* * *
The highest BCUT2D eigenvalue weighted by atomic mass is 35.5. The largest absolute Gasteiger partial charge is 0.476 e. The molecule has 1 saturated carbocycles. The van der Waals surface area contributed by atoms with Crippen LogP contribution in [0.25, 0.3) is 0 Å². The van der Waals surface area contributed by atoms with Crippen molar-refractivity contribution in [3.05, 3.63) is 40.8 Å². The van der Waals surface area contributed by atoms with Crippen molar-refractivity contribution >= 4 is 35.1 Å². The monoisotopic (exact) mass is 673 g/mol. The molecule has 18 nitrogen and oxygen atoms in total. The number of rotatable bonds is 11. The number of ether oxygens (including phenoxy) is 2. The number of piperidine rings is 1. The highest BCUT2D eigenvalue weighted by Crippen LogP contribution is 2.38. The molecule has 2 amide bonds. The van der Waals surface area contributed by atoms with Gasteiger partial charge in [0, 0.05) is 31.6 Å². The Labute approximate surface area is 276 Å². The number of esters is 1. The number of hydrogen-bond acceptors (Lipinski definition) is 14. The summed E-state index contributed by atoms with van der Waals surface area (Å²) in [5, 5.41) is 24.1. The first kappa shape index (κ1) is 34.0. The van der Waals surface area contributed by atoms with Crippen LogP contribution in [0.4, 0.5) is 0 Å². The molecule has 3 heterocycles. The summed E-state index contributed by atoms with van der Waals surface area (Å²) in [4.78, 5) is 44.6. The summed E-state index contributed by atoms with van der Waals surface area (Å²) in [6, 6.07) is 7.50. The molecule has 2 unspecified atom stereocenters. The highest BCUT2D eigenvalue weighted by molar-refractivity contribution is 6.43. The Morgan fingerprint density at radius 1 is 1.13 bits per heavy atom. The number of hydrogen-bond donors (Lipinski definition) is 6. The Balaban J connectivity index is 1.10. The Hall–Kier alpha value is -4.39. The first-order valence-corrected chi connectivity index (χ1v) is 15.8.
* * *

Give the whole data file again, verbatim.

The highest BCUT2D eigenvalue weighted by atomic mass is 35.5. The largest absolute Gasteiger partial charge is 0.476 e. The molecule has 1 saturated carbocycles. The van der Waals surface area contributed by atoms with Crippen LogP contribution in [0.25, 0.3) is 0 Å². The van der Waals surface area contributed by atoms with Crippen molar-refractivity contribution in [3.05, 3.63) is 40.8 Å². The van der Waals surface area contributed by atoms with Crippen molar-refractivity contribution >= 4 is 35.1 Å². The monoisotopic (exact) mass is 673 g/mol. The molecule has 18 nitrogen and oxygen atoms in total. The number of rotatable bonds is 11. The number of ether oxygens (including phenoxy) is 2. The number of piperidine rings is 1. The highest BCUT2D eigenvalue weighted by Crippen LogP contribution is 2.38. The molecule has 2 amide bonds. The van der Waals surface area contributed by atoms with Gasteiger partial charge in [0, 0.05) is 31.6 Å². The Labute approximate surface area is 276 Å². The number of esters is 1. The number of hydrogen-bond acceptors (Lipinski definition) is 14. The summed E-state index contributed by atoms with van der Waals surface area (Å²) in [5, 5.41) is 24.1. The first kappa shape index (κ1) is 34.0. The van der Waals surface area contributed by atoms with Crippen LogP contribution in [0.4, 0.5) is 0 Å². The molecule has 3 heterocycles. The summed E-state index contributed by atoms with van der Waals surface area (Å²) in [4.78, 5) is 44.6. The summed E-state index contributed by atoms with van der Waals surface area (Å²) in [6, 6.07) is 7.50. The molecule has 2 unspecified atom stereocenters. The highest BCUT2D eigenvalue weighted by molar-refractivity contribution is 6.43. The Morgan fingerprint density at radius 1 is 1.13 bits per heavy atom. The number of hydrogen-bond donors (Lipinski definition) is 6. The Balaban J connectivity index is 1.10. The Hall–Kier alpha value is -4.39. The first-order valence-corrected chi connectivity index (χ1v) is 15.8.